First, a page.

The Biggest Game of Kevin Kolb’s Life

His opponent this Sunday won't really be the Jaguars, but the new and improved Michael Vick

“But you will come to a place where the only thing you feel are loaded guns in your face, and you’ll have to deal with pressure.”
— Billy Joel

When the University of Houston tangled with Southern Mississippi for the 2006 Conference USA championship and a trip to the AutoZone Liberty Bowl, it was big news down in south Texas. The Cougars hadn’t done all that much up to that point, losing their previous six bowl appearances and suffering through a prolonged period of disgrace following a spectacular collection of violations that led to a five-year probation sentence.

But Kevin Kolb changed that against the Golden Eagles, leading UH to a 34-20 victory and the conference crown. It was a great win for the senior and perhaps the kind of clutch performance that led Andy Reid and the Eagles to draft him the following spring. [SIGNUP]

Sunday in Jacksonville — provided he makes it that far — Kolb will face a far bigger challenge than knocking off USM. Back in the summer, fans looked at the matchup with the shaky Jaguars as a mere appetizer before the Blood Bowl against Donovan McNabb and the Redskins. Now, it may well define the rest of the Eagles season. After Michael Vick’s performance in Sunday’s 35-32 win over Detroit, Kolb faces tremendous pressure to perform next week. He cannot stagger. A slow start will not be tolerated. Grace period? Forget about it. If Kolb does not play like a confident, adept QB, and worse, if Vick has to come to his rescue, he will leave Reid no choice but to anoint Vick his starter for the game against Washington and beyond.

Last week in this very space, I wrote that the Eagles must stay with Kolb, despite his concussion and the likelihood he would miss the game with the Lions. My reasoning was that a team can’t spend an entire off-season heralding a player as its next QB, to the point where you dispatch a player whose career will require some serious consideration by Hall of Fame voters, and then bench him after 30 ineffective minutes and an injury. You can, however, relegate that man to backup status should his reserve prove himself capable of winning football games and said quarterback’s return from sick bay is less than inspiring.

That’s where the pressure comes in for Kolb Sunday. Even though the NFC East’s collective break from the gate has been underwhelming, and the rest of the conference looks shaky — except for the (gasp!) Bears —falling to 1-2 in the early part of a schedule that will only get tougher is dangerous business. The Eagles must beat the Jags, and Kolb must play well. If he doesn’t, Kolb will force Reid to turn to Vick, and this time it won’t be on an interim basis. The Eagles could talk about “growing pains” and “grace periods” during May and June, but when the season starts in earnest, it’s about winning now.

That may make some people laugh, since the Eagles have always been unwilling to sell out for a Super Bowl championship, to the point of staying millions under the salary cap instead of grabbing a free agent or two who could provide the final push over the top. But there is a big difference between going 11-5 and playing in two playoff games and finishing 7-9 and angering the fan base. Even though there are people out there rooting against the Eagles because of Vick’s past, there will be even more people furious with the team if it sticks with an ineffective Kolb, now that Vick has proven himself a worthy starter.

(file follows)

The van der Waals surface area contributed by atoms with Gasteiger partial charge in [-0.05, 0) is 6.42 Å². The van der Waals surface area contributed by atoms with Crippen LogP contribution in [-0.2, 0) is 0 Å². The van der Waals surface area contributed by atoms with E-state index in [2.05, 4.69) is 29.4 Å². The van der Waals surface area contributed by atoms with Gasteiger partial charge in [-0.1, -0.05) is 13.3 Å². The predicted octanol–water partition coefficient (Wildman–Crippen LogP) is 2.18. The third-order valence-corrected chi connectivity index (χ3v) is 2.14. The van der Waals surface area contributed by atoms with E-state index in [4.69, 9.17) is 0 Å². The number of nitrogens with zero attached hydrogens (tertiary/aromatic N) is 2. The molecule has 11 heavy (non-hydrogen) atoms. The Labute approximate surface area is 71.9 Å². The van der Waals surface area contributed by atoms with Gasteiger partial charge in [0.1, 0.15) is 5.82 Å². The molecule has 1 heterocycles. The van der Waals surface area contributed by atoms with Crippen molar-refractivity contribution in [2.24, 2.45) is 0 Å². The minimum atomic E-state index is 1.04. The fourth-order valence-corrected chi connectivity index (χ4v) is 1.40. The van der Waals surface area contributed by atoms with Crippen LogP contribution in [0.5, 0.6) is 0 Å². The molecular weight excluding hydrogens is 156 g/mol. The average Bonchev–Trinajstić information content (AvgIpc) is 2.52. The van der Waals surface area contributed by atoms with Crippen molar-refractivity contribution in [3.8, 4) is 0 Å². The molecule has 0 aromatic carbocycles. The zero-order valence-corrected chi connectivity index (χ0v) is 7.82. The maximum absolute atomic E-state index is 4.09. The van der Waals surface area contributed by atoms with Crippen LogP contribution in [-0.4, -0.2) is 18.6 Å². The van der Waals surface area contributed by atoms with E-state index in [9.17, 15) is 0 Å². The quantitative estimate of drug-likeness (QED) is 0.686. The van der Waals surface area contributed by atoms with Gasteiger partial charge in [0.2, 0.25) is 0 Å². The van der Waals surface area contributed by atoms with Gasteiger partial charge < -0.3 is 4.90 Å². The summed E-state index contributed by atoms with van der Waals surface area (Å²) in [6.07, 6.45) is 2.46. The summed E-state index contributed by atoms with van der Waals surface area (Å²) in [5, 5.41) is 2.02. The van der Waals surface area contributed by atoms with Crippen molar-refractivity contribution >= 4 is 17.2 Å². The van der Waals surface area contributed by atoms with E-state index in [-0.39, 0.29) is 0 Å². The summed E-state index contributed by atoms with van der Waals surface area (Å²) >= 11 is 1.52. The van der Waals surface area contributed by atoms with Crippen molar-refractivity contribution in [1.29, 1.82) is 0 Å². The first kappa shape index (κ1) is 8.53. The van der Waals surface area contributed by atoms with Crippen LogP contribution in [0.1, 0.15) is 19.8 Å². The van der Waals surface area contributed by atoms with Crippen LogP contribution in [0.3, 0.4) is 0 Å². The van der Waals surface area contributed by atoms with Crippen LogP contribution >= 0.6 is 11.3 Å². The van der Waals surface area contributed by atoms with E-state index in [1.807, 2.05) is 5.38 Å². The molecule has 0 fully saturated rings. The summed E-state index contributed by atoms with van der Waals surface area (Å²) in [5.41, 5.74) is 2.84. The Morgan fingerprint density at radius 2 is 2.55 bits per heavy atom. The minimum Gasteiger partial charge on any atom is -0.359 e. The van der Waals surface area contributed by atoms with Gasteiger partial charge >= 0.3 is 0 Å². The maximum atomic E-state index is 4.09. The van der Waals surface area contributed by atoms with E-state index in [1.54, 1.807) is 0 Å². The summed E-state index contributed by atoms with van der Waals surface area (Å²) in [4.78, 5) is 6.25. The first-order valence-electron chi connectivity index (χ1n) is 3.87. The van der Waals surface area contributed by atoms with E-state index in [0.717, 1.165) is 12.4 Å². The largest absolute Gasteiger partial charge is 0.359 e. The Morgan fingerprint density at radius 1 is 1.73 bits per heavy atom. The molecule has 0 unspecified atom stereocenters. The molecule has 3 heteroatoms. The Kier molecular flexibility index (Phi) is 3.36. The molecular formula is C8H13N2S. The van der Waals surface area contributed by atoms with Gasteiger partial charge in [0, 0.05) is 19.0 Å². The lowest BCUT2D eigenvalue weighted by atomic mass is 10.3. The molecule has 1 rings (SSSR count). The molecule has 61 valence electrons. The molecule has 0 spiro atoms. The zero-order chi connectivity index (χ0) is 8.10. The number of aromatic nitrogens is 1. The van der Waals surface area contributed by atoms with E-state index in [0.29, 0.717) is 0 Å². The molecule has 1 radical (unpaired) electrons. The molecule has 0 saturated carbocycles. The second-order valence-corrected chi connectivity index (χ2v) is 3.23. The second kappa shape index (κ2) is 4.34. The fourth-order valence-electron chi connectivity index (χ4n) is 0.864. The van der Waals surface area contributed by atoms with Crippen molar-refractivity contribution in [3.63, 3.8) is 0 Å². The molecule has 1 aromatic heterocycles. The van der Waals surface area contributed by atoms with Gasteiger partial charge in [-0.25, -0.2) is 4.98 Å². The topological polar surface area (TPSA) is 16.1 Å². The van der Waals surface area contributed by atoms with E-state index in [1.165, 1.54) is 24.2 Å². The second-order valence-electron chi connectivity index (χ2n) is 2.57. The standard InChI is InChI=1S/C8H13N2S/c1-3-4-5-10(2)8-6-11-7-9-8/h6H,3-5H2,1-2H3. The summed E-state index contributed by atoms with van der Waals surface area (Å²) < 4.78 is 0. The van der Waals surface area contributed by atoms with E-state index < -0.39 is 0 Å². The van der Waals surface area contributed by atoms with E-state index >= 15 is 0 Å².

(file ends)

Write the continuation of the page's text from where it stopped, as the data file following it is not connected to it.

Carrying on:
What’s so mystifying about this situation is that the one thing that seemed so disconcerting about Kolb’s abbreviated debut as full-time starter was a trait we were told he had in abundance. Against the Packers, he looked tentative and afraid to lead. That was something the team didn’t expect. After all, this is the guy who kills angry 900-pound hogs with a butter knife and his wits. The Texan who withstood his father’s intense criticism to become a tough hombre. When the lights came on against Green Bay, he looked like an understudy thrown on stage opening night with the New York Times’ theater critic ready to pounce. Before Kolb can do anything against the Jaguars, he had better eliminate the butterflies, or he’ll surf a cascade of flop sweat back to the bench.

In a perfect world, Kolb gets the job done Sunday, and the Eagles dump Jacksonville. He then works through the season successfully, making the most of his talents and proving Reid right for making him his starter. But things don’t always go so perfectly in the NFL, and Vick will be available should Kolb abandon the script.

It may be unfair to put this much pressure on the third game of the season, but this isn’t Conference USA. Kolb may have beaten Southern Mississippi back in ’06, but he’s up against a much more formidable opponent this time.

A hungry, rejuvenated Michael Vick.

• So Jayson Werth chose the Prince of Darkness as his agent, did he? Maybe he can sign with a franchise where fans don’t leave early when the home team is down. Better yet, he can join Tampa Bay, where the fans don’t come out at all. Lay off the patrons, Jayson. Few teams have it so good.
• Go ahead and dream, Owls fans. A 3-0 start and some nice revenge over Connecticut are great reasons for optimism. A pending trip to Happy Valley isn’t. But this Temple team is well equipped to mount a legitimate challenge. Then again, the Nittany Lions aren’t UConn.
• Let’s hope the Phillies don’t go overboard “honoring” retiring Braves manager Bobby Cox this week. Fifteen years ago he was arrested for hitting his wife. The grouch has also been thrown out of more games than anybody else. Send him out with a broom, not a tribute.